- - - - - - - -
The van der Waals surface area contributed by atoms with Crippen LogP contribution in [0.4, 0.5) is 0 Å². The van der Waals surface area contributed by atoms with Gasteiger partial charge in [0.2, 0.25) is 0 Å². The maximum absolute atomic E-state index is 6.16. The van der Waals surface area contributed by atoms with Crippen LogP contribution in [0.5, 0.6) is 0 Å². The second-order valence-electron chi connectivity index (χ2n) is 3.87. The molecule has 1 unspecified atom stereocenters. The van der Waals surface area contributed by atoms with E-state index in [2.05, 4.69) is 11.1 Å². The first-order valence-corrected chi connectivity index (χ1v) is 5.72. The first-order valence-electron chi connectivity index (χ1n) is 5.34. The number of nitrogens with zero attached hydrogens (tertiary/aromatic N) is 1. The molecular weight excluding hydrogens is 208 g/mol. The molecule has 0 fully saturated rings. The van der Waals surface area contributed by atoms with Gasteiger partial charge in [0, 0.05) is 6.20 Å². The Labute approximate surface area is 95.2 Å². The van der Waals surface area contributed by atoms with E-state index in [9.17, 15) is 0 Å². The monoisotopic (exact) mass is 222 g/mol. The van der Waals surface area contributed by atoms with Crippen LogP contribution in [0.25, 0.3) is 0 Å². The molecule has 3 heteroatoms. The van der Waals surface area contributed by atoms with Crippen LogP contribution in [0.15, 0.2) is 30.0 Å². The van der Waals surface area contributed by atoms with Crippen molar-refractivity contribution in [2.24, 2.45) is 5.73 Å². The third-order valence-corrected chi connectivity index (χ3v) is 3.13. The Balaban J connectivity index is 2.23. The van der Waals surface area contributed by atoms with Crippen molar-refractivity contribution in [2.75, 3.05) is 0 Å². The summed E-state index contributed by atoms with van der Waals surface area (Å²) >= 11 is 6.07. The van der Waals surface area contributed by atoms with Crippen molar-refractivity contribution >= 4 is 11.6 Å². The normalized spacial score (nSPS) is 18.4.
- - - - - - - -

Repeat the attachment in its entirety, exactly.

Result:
The van der Waals surface area contributed by atoms with Crippen LogP contribution in [0.4, 0.5) is 0 Å². The van der Waals surface area contributed by atoms with Gasteiger partial charge in [0.2, 0.25) is 0 Å². The maximum absolute atomic E-state index is 6.16. The van der Waals surface area contributed by atoms with Crippen LogP contribution in [0.5, 0.6) is 0 Å². The second-order valence-electron chi connectivity index (χ2n) is 3.87. The molecule has 1 unspecified atom stereocenters. The van der Waals surface area contributed by atoms with E-state index in [2.05, 4.69) is 11.1 Å². The first-order valence-corrected chi connectivity index (χ1v) is 5.72. The first-order valence-electron chi connectivity index (χ1n) is 5.34. The number of nitrogens with zero attached hydrogens (tertiary/aromatic N) is 1. The molecular weight excluding hydrogens is 208 g/mol. The molecule has 0 fully saturated rings. The van der Waals surface area contributed by atoms with Gasteiger partial charge in [0, 0.05) is 6.20 Å². The Labute approximate surface area is 95.2 Å². The van der Waals surface area contributed by atoms with E-state index in [9.17, 15) is 0 Å². The monoisotopic (exact) mass is 222 g/mol. The van der Waals surface area contributed by atoms with Crippen LogP contribution in [0.25, 0.3) is 0 Å². The molecule has 3 heteroatoms. The van der Waals surface area contributed by atoms with Crippen LogP contribution in [0.15, 0.2) is 30.0 Å². The van der Waals surface area contributed by atoms with Crippen molar-refractivity contribution in [2.24, 2.45) is 5.73 Å². The third-order valence-corrected chi connectivity index (χ3v) is 3.13. The Balaban J connectivity index is 2.23. The van der Waals surface area contributed by atoms with Crippen molar-refractivity contribution in [2.75, 3.05) is 0 Å². The summed E-state index contributed by atoms with van der Waals surface area (Å²) >= 11 is 6.07. The van der Waals surface area contributed by atoms with Crippen molar-refractivity contribution >= 4 is 11.6 Å². The normalized spacial score (nSPS) is 18.4.